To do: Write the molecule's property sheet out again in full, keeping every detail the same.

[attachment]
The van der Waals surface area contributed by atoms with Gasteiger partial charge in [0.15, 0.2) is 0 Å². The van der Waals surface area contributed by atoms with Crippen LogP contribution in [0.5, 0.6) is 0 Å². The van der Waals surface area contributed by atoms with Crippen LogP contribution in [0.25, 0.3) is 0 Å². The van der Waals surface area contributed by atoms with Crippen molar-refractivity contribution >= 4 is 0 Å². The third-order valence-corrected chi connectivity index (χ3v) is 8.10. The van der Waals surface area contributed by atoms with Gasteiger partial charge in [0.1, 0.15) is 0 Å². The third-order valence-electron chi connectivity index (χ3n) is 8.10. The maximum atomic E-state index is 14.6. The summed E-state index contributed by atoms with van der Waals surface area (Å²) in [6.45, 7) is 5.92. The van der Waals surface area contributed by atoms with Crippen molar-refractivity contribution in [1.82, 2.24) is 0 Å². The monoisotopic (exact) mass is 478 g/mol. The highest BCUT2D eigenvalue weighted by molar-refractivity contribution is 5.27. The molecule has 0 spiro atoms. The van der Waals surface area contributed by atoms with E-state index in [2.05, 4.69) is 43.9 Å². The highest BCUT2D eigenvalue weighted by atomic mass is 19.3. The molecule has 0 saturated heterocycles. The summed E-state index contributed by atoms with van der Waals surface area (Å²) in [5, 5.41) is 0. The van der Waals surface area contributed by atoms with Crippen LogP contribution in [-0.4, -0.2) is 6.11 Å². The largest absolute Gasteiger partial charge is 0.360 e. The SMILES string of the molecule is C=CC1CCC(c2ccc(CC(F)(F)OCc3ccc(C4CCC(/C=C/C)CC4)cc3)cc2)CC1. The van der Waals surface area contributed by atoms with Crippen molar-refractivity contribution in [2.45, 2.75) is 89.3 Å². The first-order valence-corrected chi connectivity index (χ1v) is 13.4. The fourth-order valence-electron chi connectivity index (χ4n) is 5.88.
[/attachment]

The van der Waals surface area contributed by atoms with Gasteiger partial charge in [0.15, 0.2) is 0 Å². The van der Waals surface area contributed by atoms with Crippen LogP contribution in [0.5, 0.6) is 0 Å². The van der Waals surface area contributed by atoms with Crippen LogP contribution in [0.25, 0.3) is 0 Å². The van der Waals surface area contributed by atoms with Crippen molar-refractivity contribution >= 4 is 0 Å². The third-order valence-corrected chi connectivity index (χ3v) is 8.10. The van der Waals surface area contributed by atoms with Gasteiger partial charge in [0.1, 0.15) is 0 Å². The third-order valence-electron chi connectivity index (χ3n) is 8.10. The maximum atomic E-state index is 14.6. The summed E-state index contributed by atoms with van der Waals surface area (Å²) in [6.45, 7) is 5.92. The van der Waals surface area contributed by atoms with Crippen molar-refractivity contribution in [1.82, 2.24) is 0 Å². The monoisotopic (exact) mass is 478 g/mol. The highest BCUT2D eigenvalue weighted by molar-refractivity contribution is 5.27. The molecule has 0 spiro atoms. The van der Waals surface area contributed by atoms with E-state index in [2.05, 4.69) is 43.9 Å². The highest BCUT2D eigenvalue weighted by atomic mass is 19.3. The molecule has 0 saturated heterocycles. The summed E-state index contributed by atoms with van der Waals surface area (Å²) in [5, 5.41) is 0. The van der Waals surface area contributed by atoms with Crippen LogP contribution in [-0.4, -0.2) is 6.11 Å². The largest absolute Gasteiger partial charge is 0.360 e. The SMILES string of the molecule is C=CC1CCC(c2ccc(CC(F)(F)OCc3ccc(C4CCC(/C=C/C)CC4)cc3)cc2)CC1. The van der Waals surface area contributed by atoms with Crippen molar-refractivity contribution in [2.45, 2.75) is 89.3 Å². The first-order valence-corrected chi connectivity index (χ1v) is 13.4. The fourth-order valence-electron chi connectivity index (χ4n) is 5.88.